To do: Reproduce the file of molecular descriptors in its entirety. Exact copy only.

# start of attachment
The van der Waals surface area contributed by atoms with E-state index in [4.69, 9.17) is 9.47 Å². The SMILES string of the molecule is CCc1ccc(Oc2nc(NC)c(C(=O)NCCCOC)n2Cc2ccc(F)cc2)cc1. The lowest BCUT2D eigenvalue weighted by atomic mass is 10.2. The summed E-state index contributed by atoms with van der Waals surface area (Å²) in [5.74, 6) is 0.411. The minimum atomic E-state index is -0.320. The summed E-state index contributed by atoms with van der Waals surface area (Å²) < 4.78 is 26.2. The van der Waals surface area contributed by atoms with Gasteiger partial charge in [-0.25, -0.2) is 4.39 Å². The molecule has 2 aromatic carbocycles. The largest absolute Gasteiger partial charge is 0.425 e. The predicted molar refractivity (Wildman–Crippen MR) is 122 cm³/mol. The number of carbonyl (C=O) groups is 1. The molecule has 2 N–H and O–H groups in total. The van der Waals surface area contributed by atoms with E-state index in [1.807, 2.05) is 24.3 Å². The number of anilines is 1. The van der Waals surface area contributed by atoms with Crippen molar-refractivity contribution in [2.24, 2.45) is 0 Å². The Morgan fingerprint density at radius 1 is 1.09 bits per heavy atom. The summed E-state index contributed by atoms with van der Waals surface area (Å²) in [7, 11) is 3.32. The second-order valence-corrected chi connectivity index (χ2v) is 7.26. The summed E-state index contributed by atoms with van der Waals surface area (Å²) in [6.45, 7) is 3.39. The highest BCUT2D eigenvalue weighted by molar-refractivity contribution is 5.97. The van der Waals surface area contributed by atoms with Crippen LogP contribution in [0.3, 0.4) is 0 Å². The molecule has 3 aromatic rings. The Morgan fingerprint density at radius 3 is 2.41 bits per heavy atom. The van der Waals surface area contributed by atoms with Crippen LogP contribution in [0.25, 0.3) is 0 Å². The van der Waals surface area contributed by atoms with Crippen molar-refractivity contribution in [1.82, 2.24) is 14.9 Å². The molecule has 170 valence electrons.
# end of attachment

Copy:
The van der Waals surface area contributed by atoms with E-state index in [4.69, 9.17) is 9.47 Å². The SMILES string of the molecule is CCc1ccc(Oc2nc(NC)c(C(=O)NCCCOC)n2Cc2ccc(F)cc2)cc1. The lowest BCUT2D eigenvalue weighted by atomic mass is 10.2. The summed E-state index contributed by atoms with van der Waals surface area (Å²) in [5.74, 6) is 0.411. The minimum atomic E-state index is -0.320. The summed E-state index contributed by atoms with van der Waals surface area (Å²) < 4.78 is 26.2. The van der Waals surface area contributed by atoms with Gasteiger partial charge in [-0.25, -0.2) is 4.39 Å². The molecule has 2 aromatic carbocycles. The largest absolute Gasteiger partial charge is 0.425 e. The predicted molar refractivity (Wildman–Crippen MR) is 122 cm³/mol. The number of carbonyl (C=O) groups is 1. The molecule has 2 N–H and O–H groups in total. The van der Waals surface area contributed by atoms with E-state index in [1.807, 2.05) is 24.3 Å². The number of anilines is 1. The van der Waals surface area contributed by atoms with Crippen molar-refractivity contribution in [2.24, 2.45) is 0 Å². The Morgan fingerprint density at radius 1 is 1.09 bits per heavy atom. The summed E-state index contributed by atoms with van der Waals surface area (Å²) in [7, 11) is 3.32. The second-order valence-corrected chi connectivity index (χ2v) is 7.26. The summed E-state index contributed by atoms with van der Waals surface area (Å²) in [6.45, 7) is 3.39. The highest BCUT2D eigenvalue weighted by molar-refractivity contribution is 5.97. The van der Waals surface area contributed by atoms with Crippen LogP contribution in [0.3, 0.4) is 0 Å². The molecule has 3 aromatic rings. The Morgan fingerprint density at radius 3 is 2.41 bits per heavy atom. The van der Waals surface area contributed by atoms with Crippen LogP contribution in [0.25, 0.3) is 0 Å². The van der Waals surface area contributed by atoms with Crippen molar-refractivity contribution in [1.82, 2.24) is 14.9 Å². The molecule has 170 valence electrons.